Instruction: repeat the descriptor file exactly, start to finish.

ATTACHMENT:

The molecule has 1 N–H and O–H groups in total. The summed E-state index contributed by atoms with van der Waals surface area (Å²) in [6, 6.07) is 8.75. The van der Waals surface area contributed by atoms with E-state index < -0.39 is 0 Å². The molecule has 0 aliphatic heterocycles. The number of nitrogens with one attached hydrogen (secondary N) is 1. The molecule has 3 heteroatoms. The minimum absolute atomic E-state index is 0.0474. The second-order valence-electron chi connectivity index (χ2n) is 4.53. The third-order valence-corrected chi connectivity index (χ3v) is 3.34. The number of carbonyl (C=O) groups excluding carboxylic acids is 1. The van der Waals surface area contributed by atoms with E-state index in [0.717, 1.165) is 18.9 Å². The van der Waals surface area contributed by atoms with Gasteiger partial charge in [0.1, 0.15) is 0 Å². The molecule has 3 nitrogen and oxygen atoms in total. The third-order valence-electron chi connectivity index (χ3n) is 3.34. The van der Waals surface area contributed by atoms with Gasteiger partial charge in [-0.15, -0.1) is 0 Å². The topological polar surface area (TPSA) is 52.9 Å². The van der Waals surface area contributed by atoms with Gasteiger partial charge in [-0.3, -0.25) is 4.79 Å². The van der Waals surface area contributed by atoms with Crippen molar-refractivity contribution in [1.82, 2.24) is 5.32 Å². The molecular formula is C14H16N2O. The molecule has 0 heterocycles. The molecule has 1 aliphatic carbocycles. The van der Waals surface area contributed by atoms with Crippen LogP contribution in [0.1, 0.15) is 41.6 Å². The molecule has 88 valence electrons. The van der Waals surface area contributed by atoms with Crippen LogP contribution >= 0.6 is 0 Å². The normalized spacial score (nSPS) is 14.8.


The molecule has 1 N–H and O–H groups in total. The summed E-state index contributed by atoms with van der Waals surface area (Å²) in [6, 6.07) is 8.75. The van der Waals surface area contributed by atoms with E-state index < -0.39 is 0 Å². The molecule has 0 aliphatic heterocycles. The number of nitrogens with one attached hydrogen (secondary N) is 1. The molecule has 3 heteroatoms. The minimum absolute atomic E-state index is 0.0474. The second-order valence-electron chi connectivity index (χ2n) is 4.53. The third-order valence-corrected chi connectivity index (χ3v) is 3.34. The number of carbonyl (C=O) groups excluding carboxylic acids is 1. The van der Waals surface area contributed by atoms with E-state index in [0.717, 1.165) is 18.9 Å². The van der Waals surface area contributed by atoms with Gasteiger partial charge in [0.1, 0.15) is 0 Å². The molecule has 3 nitrogen and oxygen atoms in total. The third-order valence-electron chi connectivity index (χ3n) is 3.34. The van der Waals surface area contributed by atoms with Gasteiger partial charge in [-0.15, -0.1) is 0 Å². The topological polar surface area (TPSA) is 52.9 Å². The van der Waals surface area contributed by atoms with Gasteiger partial charge in [-0.3, -0.25) is 4.79 Å². The van der Waals surface area contributed by atoms with Crippen molar-refractivity contribution in [1.82, 2.24) is 5.32 Å². The molecular formula is C14H16N2O. The molecule has 0 heterocycles. The molecule has 1 aliphatic carbocycles. The van der Waals surface area contributed by atoms with Crippen LogP contribution in [0.1, 0.15) is 41.6 Å². The molecule has 88 valence electrons. The van der Waals surface area contributed by atoms with Crippen LogP contribution >= 0.6 is 0 Å². The normalized spacial score (nSPS) is 14.8.